Like the happy rage of pop music replicating itself in multiple languages world over, these largely urban protest showcase similar banners, internet modelling, colour coding of ‘enemies’ presenting similar genre but with different fonts, scripts, shades and ethnic makeup of their protagonists. 

Deeper diversity of cultures does not show much impact and there is little variance in their substance or style. The focus remains in visibility and all kinds of media is put to use making its reportage sometimes making a monster of a molehill providing a certain permanency to what is essentially a transitory exercise of seeking redressal to grievances.

No doubt each case has had its unique triggers yet they all share a common thread of excessive use of social media platforms for advertising their grievances.  This moves focus away from seeking resolutions through negotiating with authorities who get painted as enemies.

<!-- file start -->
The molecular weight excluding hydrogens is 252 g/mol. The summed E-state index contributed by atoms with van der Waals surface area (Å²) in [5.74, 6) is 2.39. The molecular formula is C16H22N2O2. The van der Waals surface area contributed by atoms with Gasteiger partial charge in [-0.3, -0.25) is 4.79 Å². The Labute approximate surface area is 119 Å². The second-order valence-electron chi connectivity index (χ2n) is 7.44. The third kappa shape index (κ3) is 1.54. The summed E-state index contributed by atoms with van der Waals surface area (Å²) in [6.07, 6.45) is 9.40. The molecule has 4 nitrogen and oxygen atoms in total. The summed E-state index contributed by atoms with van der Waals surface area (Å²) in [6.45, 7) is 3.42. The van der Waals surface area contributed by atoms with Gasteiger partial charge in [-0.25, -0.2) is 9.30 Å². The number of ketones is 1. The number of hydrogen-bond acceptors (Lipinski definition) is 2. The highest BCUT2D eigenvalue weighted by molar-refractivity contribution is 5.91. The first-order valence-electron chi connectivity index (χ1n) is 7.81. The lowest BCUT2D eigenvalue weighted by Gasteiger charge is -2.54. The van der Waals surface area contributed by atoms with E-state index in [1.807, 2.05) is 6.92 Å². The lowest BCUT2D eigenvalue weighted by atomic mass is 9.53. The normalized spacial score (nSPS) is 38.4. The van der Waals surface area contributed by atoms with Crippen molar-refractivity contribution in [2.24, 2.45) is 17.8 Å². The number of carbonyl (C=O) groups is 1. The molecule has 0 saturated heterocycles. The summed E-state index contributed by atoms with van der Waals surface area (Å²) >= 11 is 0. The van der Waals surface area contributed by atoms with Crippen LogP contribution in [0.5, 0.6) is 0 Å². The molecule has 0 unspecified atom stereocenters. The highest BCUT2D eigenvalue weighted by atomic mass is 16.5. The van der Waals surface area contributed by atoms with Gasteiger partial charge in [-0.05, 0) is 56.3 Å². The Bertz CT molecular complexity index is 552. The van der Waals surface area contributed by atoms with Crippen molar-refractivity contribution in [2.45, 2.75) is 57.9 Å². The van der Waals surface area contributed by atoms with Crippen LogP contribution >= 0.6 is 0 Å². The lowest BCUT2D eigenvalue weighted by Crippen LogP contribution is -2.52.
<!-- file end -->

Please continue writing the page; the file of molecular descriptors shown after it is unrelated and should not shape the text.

Social media indeed seems to empower these multitudes of men and women into far higher assertiveness, igniting higher expectations and thereby ensuring momentum to protests by deepening popular disaffections with their respective ruling elites.  This is rooted in their shared but exaggerated sense of rulers being the sole reason for unfair distribution of resources or unbalanced development. 

The narrative is often how externally driven injections of free-market driven opening and structural reforms have catapulted few to unprecedented heights while leaving larger masses to the margins of upwards mobility.